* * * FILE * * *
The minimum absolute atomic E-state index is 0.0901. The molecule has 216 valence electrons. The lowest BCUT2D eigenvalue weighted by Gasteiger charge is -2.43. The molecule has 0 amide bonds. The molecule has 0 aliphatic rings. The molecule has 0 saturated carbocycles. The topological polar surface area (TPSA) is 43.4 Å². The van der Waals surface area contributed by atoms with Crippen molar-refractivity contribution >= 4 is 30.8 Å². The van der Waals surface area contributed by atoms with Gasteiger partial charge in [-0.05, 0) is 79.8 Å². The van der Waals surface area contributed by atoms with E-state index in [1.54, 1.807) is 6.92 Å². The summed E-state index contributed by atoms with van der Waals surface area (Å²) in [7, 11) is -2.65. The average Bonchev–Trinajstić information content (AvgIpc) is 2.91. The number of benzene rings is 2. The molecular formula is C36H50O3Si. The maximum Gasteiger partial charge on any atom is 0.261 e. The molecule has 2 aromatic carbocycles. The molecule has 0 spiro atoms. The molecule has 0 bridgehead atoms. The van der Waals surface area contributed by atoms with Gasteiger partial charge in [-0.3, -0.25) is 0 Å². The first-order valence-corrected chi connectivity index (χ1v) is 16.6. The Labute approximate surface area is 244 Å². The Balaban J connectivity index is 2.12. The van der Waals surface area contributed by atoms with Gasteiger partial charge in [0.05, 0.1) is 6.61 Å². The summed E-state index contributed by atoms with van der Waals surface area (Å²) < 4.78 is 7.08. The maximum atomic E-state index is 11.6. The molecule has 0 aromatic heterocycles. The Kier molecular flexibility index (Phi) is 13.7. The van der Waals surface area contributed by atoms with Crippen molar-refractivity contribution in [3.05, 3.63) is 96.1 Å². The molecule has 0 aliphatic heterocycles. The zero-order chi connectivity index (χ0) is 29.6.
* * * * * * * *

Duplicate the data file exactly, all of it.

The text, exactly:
The minimum absolute atomic E-state index is 0.0901. The molecule has 216 valence electrons. The lowest BCUT2D eigenvalue weighted by Gasteiger charge is -2.43. The molecule has 0 amide bonds. The molecule has 0 aliphatic rings. The molecule has 0 saturated carbocycles. The topological polar surface area (TPSA) is 43.4 Å². The van der Waals surface area contributed by atoms with Crippen molar-refractivity contribution >= 4 is 30.8 Å². The van der Waals surface area contributed by atoms with Gasteiger partial charge in [-0.05, 0) is 79.8 Å². The van der Waals surface area contributed by atoms with E-state index in [1.54, 1.807) is 6.92 Å². The summed E-state index contributed by atoms with van der Waals surface area (Å²) in [7, 11) is -2.65. The average Bonchev–Trinajstić information content (AvgIpc) is 2.91. The number of benzene rings is 2. The molecular formula is C36H50O3Si. The maximum Gasteiger partial charge on any atom is 0.261 e. The molecule has 2 aromatic carbocycles. The molecule has 0 spiro atoms. The molecule has 0 bridgehead atoms. The van der Waals surface area contributed by atoms with Gasteiger partial charge in [-0.3, -0.25) is 0 Å². The first-order valence-corrected chi connectivity index (χ1v) is 16.6. The Labute approximate surface area is 244 Å². The Balaban J connectivity index is 2.12. The van der Waals surface area contributed by atoms with Gasteiger partial charge in [0.05, 0.1) is 6.61 Å². The summed E-state index contributed by atoms with van der Waals surface area (Å²) < 4.78 is 7.08. The maximum atomic E-state index is 11.6. The molecule has 0 aromatic heterocycles. The Kier molecular flexibility index (Phi) is 13.7. The van der Waals surface area contributed by atoms with Crippen molar-refractivity contribution in [3.05, 3.63) is 96.1 Å². The molecule has 0 aliphatic heterocycles. The zero-order chi connectivity index (χ0) is 29.6.